your connection to The Boston Globe

Eyeing competition, Florida increases efforts to lure retirees

But critics say: First, a better infrastructure

FORT MYERS, Fla. -- Forget about the crowded canasta tables in Boca Raton. Never mind the early-bird specials at Miami Beach diners. To hear state officials tell it, Florida just can't seem to attract enough senior citizens.

The gray-haired set continues to flock to the state in droves -- fully 20 percent of all retirement moves are to Florida, according to recent census figures. But with aggressive competition from such upstarts as Georgia, North Carolina, and other warm-weather states, Florida is no longer willing to rest on its senior-friendly reputation alone.

Governor Jeb Bush has created a new branch of state government called the Office of Destination Florida, part of the existing Department of Elder Affairs. Its mission: persuade more retirees to plant roots in a place already referred to -- only half-jokingly -- as "God's waiting room."

"We have 76 million boomers sitting out there evaluating where they're going to spend the rest of their lives," said Chris Pool, a former United Way fund-raiser who now heads the office.

The office was formed earlier this year under modest circumstances: Pool is its sole employee, and it had to rely upon a partial annual budget of $100,000 provided by another state agency after missing out on the legislative funding cycle.

Now, though, the office wants Bush and legislators to approve an aggressive, $1.5 million marketing campaign in the coming fiscal year, with radio, TV, and magazine ads touting "mature Floridians" as the state's "secret weapon" and proclaiming Florida as "A place to play, a place to stay."

Critics say the state needs to do a better job taking care of its existing residents before rolling out the red carpet for newcomers. They cite increased demands on roads, hospitals, and water supplies, along with the state's tight fiscal climate. They also question the economic development statistics used to bolster the new agency's creation.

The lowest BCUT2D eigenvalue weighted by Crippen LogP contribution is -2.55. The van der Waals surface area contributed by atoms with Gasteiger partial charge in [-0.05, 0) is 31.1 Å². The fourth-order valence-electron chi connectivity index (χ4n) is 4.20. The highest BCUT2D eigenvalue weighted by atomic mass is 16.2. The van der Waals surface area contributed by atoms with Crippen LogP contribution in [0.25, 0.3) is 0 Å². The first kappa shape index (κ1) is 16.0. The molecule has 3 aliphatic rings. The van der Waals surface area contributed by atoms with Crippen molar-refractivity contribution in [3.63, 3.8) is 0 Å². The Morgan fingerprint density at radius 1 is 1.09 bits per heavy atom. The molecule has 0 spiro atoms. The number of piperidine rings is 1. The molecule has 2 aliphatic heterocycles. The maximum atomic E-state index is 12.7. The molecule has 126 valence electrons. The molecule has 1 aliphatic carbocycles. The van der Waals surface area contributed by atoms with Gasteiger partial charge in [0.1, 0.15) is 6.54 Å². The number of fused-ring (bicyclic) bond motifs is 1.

"If you're going to attract people to Florida because they have income to invest, you have to put the infrastructure in place first," said Gema Hernandez, a former Elder Affairs secretary. "The assumption of Destination Florida is that once a person gets frail, that person is going to move back to Boston or Michigan. That's the wrong assumption."

The new state agency had its origins in an appeal to Bush by developer Al Hoffman Jr., chief executive officer of WCI Communities Inc. and a major fund-raiser for the governor.

Hoffman commissioned his own study, which led to the creation of a 15-member state panel whose final report led to the governor's decision.

A Hoffman spokesman said the recruitment effort will benefit the entire state, not just developers, in areas ranging from increased community service to charitable donations.

"The benefits retirees bring to the state of Florida extend beyond real estate," said Ken Plonski," a WCI Communities vice president. "The state recognizes it's in its best interest to protect that leadership role and the economic benefits that flow from retirees."

Plonski joined the Florida developer after 20 years with the Del Webb Corp., developer of the Sun City communities in Arizona. That state too created a government entity to lure affluent seniors, but its efforts were curtailed after sharp criticism by cost-conscious legislators.

Supporters of the Destination Florida effort acknowledge that more needs to be done for the state's current retirees. Proposals call for elimination of the state's intangibles tax and a cap on property tax increases for low-income seniors.

The senior recruiters also want to extol some of the state's less well-known areas in hopes of sharing the economic wealth, including Ocala in central Florida and the Panhandle region to the north. Baby boomers want an untouched area. They want that small-town atmosphere," Pool said. "This is an opportunity to take growth into areas that can use that economic boost."

Today (free)
Yesterday (free)
Past 30 days
Last 12 months
 Advanced search / Historic Archives